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Numerical Analysis of Electroosmotic Flow in Dense Regular and Random Arrays of Impermeable, Nonconducting Spheres


Seidel-Morgenstern,  A.
Physical and Chemical Foundations of Process Engineering, Max Planck Institute for Dynamics of Complex Technical Systems, Max Planck Society;
Otto-von-Guericke-Universität Magdeburg, External Organizations;

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Hlushkou, D., Seidel-Morgenstern, A., & Tallarek, U. (2005). Numerical Analysis of Electroosmotic Flow in Dense Regular and Random Arrays of Impermeable, Nonconducting Spheres. Langmuir, 21(13), 6097-6112. doi:10.1021/la050239z.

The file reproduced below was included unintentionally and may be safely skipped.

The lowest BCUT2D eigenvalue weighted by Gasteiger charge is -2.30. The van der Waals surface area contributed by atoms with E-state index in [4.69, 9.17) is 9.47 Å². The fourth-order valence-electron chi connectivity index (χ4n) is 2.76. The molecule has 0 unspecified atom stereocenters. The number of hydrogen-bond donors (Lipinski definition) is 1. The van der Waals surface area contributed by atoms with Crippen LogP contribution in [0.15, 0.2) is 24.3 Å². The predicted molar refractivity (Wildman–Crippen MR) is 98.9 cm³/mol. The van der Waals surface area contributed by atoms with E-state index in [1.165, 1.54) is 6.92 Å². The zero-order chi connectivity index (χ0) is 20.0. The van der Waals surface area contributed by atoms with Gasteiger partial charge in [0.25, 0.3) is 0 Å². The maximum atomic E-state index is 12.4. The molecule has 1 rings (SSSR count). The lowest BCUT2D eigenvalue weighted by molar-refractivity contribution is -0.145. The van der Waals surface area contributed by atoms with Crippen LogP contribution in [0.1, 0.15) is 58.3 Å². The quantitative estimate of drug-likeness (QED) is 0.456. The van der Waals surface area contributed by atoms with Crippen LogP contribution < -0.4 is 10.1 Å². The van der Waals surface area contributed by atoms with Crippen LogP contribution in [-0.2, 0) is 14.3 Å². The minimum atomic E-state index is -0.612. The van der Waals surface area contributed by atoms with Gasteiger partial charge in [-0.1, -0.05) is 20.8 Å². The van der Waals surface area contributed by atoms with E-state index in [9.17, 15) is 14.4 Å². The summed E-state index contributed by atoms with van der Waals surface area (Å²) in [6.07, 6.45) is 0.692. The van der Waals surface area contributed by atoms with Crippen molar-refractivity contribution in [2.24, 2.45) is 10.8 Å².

We present a numerical scheme for analyzing steady-state isothermal electroosmotic flow (EOF) in three-dimensional random porous media, involving solution of the coupled Poisson, Nernst-Planck, and Navier-Stokes equations. While traditional finite-difference methods were used to resolve the Poisson-Nernst-Planck problem, the (electro)hydrodynamics has been addressed with high efficiency using the lattice-Boltzmann method. The developed model allows simulation of electrokinetic transport under most general conditions, including arbitrary value and distribution of electrokinetic potential at the solid-liquid interface, electrolyte composition, and pore space morphology. The approach provides quantitative information on a spatial distribution of simulated velocities. This feature was utilized to characterize EOF fields in regular and random, confined and bulk packings of hard (i.e., impermeable, nonconducting) spheres. Important aspects of pore space morphology (sphere size distribution), surface heterogeneity (mismatch in electrokinetic potentials at confining wall and sphere surface), and fluid phase properties (electrical double layer thickness) were investigated with respect to their influence on the EOF dynamics over microscopic and macroscopic spatial domains. Most important is the observation of a generally nonuniform pore-level EOF velocity profile in the sphere packings (even in the thin double layer limit) which is caused by pore space morphology and which is in contrast to the pluglike velocity distribution in a single, straight capillary under the same conditions. Copyright © 2005 American Chemical Society [accessed 2013 November 27th]